Greetings, Nerd Bastards readers, Jake here from The Hall of Comics – where heroes shop. I’m a bag and boarded professional. My passion (and business) is to read, write about and sell comics. In an alliance forged in the stars, The Hall of Comics will be dropping by Nerd Bastards weekly, to bring you the latest word and the weeks best pulls in comics. So sit back, grab a snack, and check out what latest comic titles you should be reading.
I’ve seen all of the Star Wars films a bunch of times and own a bunch of Star Wars toys. But I am not a Star Wars fanatic. Neither am I a fan of comic books adapted from TV or film. None of the Dark Horse Star Wars series that I tried ever really did it for me. So, ladies and gentlemen, you can take it as a ringing endorsement if I say I’m a fan of Marvel’s Star Wars #1. It’d be next to impossible for any book to live up to the hype this title has generated, but Jason Aaron delivers the next best thing. He is certainly a fan, and his writing shows. The tone he sets, as well as multiple, clever visual cues, bring to mind the original film. The story takes place only a short while after the destruction of the first Death Star and is a straight-up adventure with a fast pace. John Cassaday’s pencils never leave you thinking, “That doesn’t look like so-and-so”, regardless of the character’s facial expression. And the highest compliment of any single issue, you’re sad when it ends & left eagerly awaiting the next installment.
Spider-Verse #2 is a strange book. The simply-named series would have you believe that it’s a key part of the Spider-Verse event. But it has about as much to do with what’s going on in Amazing Spider-Man as the price of tea in China. Granted, it features multiple Spider characters, but if you skipped it you wouldn’t miss out on anything of consequence. The book’s virtue is its art. You get 5 separate stories, with 5 distinct artists, most of them unlike what you’d typically see from one of the big two. The segment that’s entirely in Spanish will undoubtedly garner some online attention. I can’t seem to get enough of the idea of these different Spider people interacting in different scenarios, but if your budget’s tight, this one is a pass.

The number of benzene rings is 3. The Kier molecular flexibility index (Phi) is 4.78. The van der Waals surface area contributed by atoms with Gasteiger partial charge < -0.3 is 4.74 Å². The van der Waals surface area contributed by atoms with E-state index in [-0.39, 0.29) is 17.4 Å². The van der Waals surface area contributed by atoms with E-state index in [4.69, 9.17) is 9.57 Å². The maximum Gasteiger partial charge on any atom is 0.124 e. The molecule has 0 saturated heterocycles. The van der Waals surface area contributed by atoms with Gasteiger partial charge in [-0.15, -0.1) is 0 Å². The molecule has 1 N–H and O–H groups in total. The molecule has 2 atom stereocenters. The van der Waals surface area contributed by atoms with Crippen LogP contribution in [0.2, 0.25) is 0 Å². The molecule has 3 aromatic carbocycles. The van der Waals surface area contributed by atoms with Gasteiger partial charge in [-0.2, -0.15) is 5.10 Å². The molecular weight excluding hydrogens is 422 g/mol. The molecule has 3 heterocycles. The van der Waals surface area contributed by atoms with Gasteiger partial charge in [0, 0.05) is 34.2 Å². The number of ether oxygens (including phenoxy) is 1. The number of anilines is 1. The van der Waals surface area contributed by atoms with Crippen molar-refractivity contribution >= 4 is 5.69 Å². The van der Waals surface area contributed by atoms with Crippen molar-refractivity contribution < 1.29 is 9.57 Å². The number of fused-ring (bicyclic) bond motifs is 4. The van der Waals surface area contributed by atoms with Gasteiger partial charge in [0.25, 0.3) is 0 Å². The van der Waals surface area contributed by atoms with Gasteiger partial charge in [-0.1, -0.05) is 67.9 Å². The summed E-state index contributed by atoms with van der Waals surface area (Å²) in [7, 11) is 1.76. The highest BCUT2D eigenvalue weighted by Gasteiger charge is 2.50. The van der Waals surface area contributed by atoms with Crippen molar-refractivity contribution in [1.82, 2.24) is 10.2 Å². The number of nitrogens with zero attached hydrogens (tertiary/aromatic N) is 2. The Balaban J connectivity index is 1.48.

Jupiter’s Legacy #5 is this week’s stand out. Strangely, this looooong delayed issue (Do not confuse your disappointment in the book’s lateness with your feelings about its content.) is a great jumping on point, despite the fact that it’s the last installment of the first story arc. Trust me. The story jumps ahead a few years to when the titular characters now have their own offspring, so it’s a fresh look at this world’s superhero situation thru his eyes. Mark Millar and Frank Quitely deftly take all the postmodern commentary on superheroes in Watchmen, the violent reality of Miracleman, and the modern day savvy of Millar’s own Kick-Ass, throw in a touch of the Incredibles, and roll it up together into a mean little ball of action. When I was done, I was ready to go back and read it again – probably due, as much to anything, to Quitely delicate slash powerful pencils. FRANK QUITELY IS AWESOME. *ahem*
If you haven’t discovered Copperhead yet, you’re missing out. Issue #5 wraps up the title’s first arc with characteristic quietness. It’s so thoroughly a western, while at the same time so thoroughly a detective story, and an outer space (notice I didn’t say “science fiction”) story. And it manages this melding of genres consistently in each issue. Writer Jay Faerber and artist Scott Godlewski don’t feel the need to employee comic book conventions that this story might compel one to use. Instead, they trust the mood and their characters to do the heavy lifting. This is another book that I wish was a little longer each month.
The All-New Captain America continues to barrel along, packing an entire action film into each issue. Older Cap fans may feel that they’ve seen this film before, but hey – cliches are cliche for a reason. We continue to return to many stories because certain tales entertain even when we’ve seen ’em before. This particular scenario is one that Steve Rogers has found himself in before, but now it’s Sam Wilson’s time to shine and live up to the mantle. It doesn’t hurt that Stuart Immonen’s art would make even a super soldier weep. This story will cement Sam’s role as Cap for the readers, leaving the question, how long will Marvel retain the change?
Alright kiddies, that’s it for me this week. Tune in next week for another addition of “Meanwhile at The Hall of Comics”. Wanna know what else is out this week? Check out the full list of releases at The Hall of Comics NEW RELEASE page HERE.
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